Here's a quick pop quiz: What century is it?
Not too hard, right? Everyone knows it's the 21st century. Everyone that is, except Supreme Court Justice Clarence Thomas. He seems firmly mired in the 18th century – or perhaps the 15th.
The high court recently threw out a challenge to "under God" in the Pledge of Allegiance, holding that the man who brought the case lacked legal "standing." The court's action captured headlines, but lost in the shuffle was a rather remarkable concurring opinion authored by Thomas.
Thomas doesn't think "under God" in the Pledge is a violation of church-state separation. No surprise there. But then Thomas went completely around the bend. States, he wrote, are not required to abide by the separation of church and state. The part of the First Amendment that bans the "establishment of religion," he says, confers no rights on individuals.
Under Thomas' view, a state could set up an official religion. Utah could declare itself officially Mormon. Alabama could proclaim the Southern Baptist denomination its favorite. Massachusetts could be officially Roman Catholic.
Public schools could have state-sponsored prayer every day. Churches and their activities could be funded with tax dollars. There would be no wall of separation between church and state, at least as far as state governments go.
Buried deep within Thomas' opinion, there is a tiny kernel of truth: The First Amendment, as originally written, applied only to the federal government. That's why the provision begins with the word "Congress."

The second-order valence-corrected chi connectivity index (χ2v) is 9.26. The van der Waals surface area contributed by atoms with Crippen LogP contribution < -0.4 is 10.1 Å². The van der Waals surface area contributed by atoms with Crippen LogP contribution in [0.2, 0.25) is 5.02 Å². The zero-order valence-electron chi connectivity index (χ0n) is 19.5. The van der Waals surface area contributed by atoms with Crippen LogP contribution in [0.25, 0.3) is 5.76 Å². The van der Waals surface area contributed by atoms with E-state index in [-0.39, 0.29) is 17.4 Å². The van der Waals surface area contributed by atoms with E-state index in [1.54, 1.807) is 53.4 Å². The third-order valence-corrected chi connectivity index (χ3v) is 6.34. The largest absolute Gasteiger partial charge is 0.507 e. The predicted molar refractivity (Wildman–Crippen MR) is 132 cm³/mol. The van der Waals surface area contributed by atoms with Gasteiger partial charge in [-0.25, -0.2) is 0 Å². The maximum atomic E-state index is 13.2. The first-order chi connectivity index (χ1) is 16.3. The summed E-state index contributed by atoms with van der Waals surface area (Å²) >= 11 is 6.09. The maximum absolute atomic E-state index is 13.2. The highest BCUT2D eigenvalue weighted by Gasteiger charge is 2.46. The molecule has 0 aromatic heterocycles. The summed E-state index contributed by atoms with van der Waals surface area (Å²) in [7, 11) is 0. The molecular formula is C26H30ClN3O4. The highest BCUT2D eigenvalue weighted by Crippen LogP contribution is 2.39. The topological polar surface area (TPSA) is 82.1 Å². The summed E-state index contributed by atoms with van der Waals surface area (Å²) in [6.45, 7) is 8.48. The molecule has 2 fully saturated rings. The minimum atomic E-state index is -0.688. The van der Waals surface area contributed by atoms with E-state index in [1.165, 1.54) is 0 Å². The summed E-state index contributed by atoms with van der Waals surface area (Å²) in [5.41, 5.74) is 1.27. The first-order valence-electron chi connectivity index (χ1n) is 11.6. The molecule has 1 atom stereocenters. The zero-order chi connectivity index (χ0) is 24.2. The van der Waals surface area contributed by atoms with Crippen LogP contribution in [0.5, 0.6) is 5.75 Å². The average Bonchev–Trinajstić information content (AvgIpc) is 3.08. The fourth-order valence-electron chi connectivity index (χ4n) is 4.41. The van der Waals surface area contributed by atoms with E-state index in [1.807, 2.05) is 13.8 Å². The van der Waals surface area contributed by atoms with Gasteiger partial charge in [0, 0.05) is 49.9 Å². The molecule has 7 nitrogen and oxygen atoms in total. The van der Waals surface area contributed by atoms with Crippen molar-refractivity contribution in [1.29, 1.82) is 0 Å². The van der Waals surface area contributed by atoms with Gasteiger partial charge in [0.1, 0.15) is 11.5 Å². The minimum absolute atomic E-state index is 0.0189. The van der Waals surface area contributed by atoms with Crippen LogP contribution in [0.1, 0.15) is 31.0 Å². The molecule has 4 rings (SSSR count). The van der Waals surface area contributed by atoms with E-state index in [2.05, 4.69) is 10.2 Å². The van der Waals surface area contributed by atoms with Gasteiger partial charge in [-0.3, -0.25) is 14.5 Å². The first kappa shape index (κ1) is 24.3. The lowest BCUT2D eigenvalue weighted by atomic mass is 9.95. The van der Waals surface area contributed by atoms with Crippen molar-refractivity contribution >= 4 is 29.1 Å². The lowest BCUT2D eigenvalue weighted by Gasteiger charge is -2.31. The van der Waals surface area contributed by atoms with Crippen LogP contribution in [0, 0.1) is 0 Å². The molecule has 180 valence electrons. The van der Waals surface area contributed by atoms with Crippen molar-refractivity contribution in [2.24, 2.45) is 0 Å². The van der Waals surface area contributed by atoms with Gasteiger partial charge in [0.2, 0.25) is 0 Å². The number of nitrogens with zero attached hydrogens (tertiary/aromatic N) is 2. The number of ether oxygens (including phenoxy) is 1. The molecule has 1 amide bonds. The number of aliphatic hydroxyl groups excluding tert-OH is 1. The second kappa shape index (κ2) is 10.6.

Early American leaders like James Madison and Thomas Jefferson hoped the states would follow the national model and get rid of their established churches. When states began doing so, the two rejoiced.
There the matter rested for a number of years. After the Civil War, Congress passed a series of constitutional amendments designed to ensure that Southern states did not return former slaves to a position of servitude. One of these was the 14th Amendment.
The language of the 14th Amendment makes it clear that states must abide by the freedoms found in the Bill of Rights. The Supreme Court, stacked with ultra-conservatives in the latter half of the 19th century, resisted this. But by the early 20th century, the court had finally come around.
The high court began mandating that states abide by protections found in the Bill of Rights. In 1940, in a case called Cantwell v. Connecticut, the high court ended all doubt and declared that the entire Bill of Rights is binding on the states.
Stuck in previous centuries, Thomas would like to pretend that this history never happened.
On the Supreme Court, Thomas is known for his reticence. Perhaps he should speak up more often and ask questions. He might learn something.